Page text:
Dancing around these carols are bits from Handel’s Water Music, touched up by Schwarz for modern orchestra, and about half of the Nutcracker suite. Even Pachelbel’s Canon makes a bearable appearance, and if you chafe at the clunky old writing for bass, don’t worry: Samuel Jones gives the lower strings the very first crack at ‘O Little Town of Bethlehem’ on the album’s next track. That’s the kind of thoughtfulness which makes this Christmas CD a cut above.
 
Regrets, I have but two. That Tchaikovsky overture’s slightly scrappy violins, and a rather sluggish old-fashioned reading of the ‘air’ from Water Music. Give me Jordi Savall any day. Otherwise this was really a pleasure. The sound is very close-up, good mostly but listening carefully to the “Russian Dance” I noticed the soundstage audibly shift leftward from 0:36-0:43—must have been a poorly spliced edit. I don’t think I’ve commended Christmas music, of any kind, since Harry Connick Jr.’s first holiday album (well, there was the single by Stephen Colbert). This is well worth it just for the luminous French horns in ‘Silent Night’. Don’t believe me? The last track is ‘We Wish You a Merry Christmas,’ and there’s an extensive piccolo solo, and the Grinch inside me didn’t say a thing.
 
P.S. I had a friend who actually likes Christmas music download the album and give it a listen. He says he’s glad he made the purchase and adds some comments, which I’ve edited since they were sent to me via SMS: “Water Music pretty. Fits the mood well, but is it actually Christmas music? I think this CD does best with the orchestrations of traditional carols. Greensleeves wonderful, tender, very emotional. The [violin] soloist is very talented. This Silent Night is hauntingly beautiful. Wow. Wow. Coventry Carol was kinda bland. Gesu Bambino is nice, but it seems like an odd choice, since it’s not familiar to English speakers. Why not stick with O Come All Ye Faithful? Love the We Three Kings/Wish You a Merry Christmas medley. Fun, playful, with pretty grand finale (though it suffers a bit from weak brass). The Pachelbel and Water Music kinda felt like filler; I continue to believe that the orchestrations of carols are the real reason to get this CD. I am happy with my purchase; it would make great background music for a holiday party. Ah I want Christmas now!”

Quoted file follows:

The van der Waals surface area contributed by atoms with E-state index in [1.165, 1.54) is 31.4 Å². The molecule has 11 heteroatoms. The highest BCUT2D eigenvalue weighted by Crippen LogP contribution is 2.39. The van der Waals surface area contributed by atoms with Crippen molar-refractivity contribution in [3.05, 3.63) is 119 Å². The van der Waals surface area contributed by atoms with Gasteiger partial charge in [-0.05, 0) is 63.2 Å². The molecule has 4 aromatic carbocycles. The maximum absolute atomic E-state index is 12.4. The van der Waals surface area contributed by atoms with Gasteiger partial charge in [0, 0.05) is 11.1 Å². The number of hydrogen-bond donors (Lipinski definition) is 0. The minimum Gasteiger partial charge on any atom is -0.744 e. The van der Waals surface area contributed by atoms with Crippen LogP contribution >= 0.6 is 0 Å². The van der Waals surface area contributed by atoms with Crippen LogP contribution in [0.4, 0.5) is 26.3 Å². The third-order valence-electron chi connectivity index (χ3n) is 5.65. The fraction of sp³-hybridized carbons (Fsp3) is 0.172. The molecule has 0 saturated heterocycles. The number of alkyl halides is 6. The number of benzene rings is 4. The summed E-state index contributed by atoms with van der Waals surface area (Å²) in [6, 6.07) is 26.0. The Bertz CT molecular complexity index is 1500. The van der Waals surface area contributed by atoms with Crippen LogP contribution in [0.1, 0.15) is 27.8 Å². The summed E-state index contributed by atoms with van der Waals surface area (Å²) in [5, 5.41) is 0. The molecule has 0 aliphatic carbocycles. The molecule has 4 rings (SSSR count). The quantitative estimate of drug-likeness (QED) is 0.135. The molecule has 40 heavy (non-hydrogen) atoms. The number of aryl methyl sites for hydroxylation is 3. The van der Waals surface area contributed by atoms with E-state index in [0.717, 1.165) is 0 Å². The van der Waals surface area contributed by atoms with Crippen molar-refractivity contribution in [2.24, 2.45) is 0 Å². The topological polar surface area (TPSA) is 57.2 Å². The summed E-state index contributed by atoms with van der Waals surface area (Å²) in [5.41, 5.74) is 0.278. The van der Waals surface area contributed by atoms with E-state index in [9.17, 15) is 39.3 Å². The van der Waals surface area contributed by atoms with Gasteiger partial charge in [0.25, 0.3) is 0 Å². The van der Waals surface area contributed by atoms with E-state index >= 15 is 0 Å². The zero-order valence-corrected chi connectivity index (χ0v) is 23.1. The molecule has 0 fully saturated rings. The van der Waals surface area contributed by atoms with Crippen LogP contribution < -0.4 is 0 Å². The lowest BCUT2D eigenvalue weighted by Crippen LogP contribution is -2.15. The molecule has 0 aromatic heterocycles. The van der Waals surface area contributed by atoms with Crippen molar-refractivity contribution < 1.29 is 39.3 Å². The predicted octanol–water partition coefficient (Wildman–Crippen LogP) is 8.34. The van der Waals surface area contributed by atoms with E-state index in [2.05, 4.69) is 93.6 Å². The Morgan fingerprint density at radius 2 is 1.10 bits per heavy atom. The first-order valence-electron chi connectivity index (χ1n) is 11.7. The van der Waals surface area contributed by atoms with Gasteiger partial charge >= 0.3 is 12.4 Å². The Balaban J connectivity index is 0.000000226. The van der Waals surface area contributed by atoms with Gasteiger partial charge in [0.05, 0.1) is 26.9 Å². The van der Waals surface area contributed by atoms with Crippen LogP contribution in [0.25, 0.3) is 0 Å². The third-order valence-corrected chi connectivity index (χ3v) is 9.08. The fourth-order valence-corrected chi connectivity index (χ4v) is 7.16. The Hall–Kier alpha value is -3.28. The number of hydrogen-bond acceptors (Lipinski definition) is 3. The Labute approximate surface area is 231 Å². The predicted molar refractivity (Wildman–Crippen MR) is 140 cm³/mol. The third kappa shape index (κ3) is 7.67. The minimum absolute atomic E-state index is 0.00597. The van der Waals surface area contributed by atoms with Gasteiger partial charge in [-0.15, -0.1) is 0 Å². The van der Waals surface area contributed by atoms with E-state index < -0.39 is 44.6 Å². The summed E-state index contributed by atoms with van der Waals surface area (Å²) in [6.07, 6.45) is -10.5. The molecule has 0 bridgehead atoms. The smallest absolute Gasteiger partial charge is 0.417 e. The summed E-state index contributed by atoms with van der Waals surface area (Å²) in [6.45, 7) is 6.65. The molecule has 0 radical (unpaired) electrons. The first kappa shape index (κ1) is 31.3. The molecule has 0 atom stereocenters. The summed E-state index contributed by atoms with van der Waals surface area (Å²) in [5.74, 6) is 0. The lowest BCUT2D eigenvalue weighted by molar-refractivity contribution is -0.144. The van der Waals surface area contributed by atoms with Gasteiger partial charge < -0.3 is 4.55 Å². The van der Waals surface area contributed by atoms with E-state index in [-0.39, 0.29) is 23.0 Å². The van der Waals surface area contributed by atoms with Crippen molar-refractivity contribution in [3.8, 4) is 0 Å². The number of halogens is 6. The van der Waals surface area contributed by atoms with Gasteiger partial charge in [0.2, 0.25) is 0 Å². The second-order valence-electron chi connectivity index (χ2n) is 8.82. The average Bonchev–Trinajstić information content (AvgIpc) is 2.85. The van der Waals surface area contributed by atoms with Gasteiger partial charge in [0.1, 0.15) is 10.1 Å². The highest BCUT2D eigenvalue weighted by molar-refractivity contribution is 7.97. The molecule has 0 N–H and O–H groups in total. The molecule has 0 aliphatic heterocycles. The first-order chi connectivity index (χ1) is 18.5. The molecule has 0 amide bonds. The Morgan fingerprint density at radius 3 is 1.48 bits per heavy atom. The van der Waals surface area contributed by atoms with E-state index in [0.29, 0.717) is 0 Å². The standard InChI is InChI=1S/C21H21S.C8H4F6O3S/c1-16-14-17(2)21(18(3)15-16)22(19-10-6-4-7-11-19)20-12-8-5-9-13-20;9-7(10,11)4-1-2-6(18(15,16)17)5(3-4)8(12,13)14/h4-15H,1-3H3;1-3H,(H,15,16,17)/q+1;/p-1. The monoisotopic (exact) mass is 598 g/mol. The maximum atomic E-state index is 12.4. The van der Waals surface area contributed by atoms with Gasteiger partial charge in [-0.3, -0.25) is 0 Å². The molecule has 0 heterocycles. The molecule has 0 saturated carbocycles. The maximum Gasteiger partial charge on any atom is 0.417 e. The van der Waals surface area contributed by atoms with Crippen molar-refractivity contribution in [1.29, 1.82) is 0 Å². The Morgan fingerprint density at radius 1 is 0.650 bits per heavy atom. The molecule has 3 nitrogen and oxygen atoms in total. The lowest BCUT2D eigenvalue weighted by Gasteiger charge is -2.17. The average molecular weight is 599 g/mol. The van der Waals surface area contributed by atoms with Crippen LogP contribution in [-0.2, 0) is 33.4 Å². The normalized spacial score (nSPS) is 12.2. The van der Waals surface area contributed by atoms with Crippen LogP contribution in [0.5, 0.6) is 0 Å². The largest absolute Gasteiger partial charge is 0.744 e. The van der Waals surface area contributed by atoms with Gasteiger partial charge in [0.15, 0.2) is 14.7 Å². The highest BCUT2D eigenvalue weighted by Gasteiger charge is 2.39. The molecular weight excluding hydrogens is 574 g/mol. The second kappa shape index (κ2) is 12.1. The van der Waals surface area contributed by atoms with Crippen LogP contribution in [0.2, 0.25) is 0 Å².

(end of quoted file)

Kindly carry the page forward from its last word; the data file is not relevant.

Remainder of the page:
Brian Reinhart
 


Track ordering
 
1. Nutcracker – overture
2. Silent Night (arr. Schwarz)
3. Allegro from Water Music, Suite No 1 (ed. Schwarz)
4. Variations on Greensleeves
5. Nutcracker – march
6. Canon in D
7. O little town of Bethlehem (arr. Jones)
8. Bourée from Water Music, Suite No 1 (ed. Schwarz)
9. Nutcracker – Dance of the Sugar Plum Fairy
10. Nutcracker – Russian Dance
11. Air from Water Music, Suite No 1 (ed. Schwarz)
12. Gesu Bambino (arr. Hausmann)
13. Hornpipe from Water Music, Suite No 1 (ed. Schwarz)
14. Coventry Carol (arr. Hausmann)
15. Nutcracker – Waltz of the Flowers
16. We Three Kings/We Wish You a Merry Christmas (arr. Schwarz)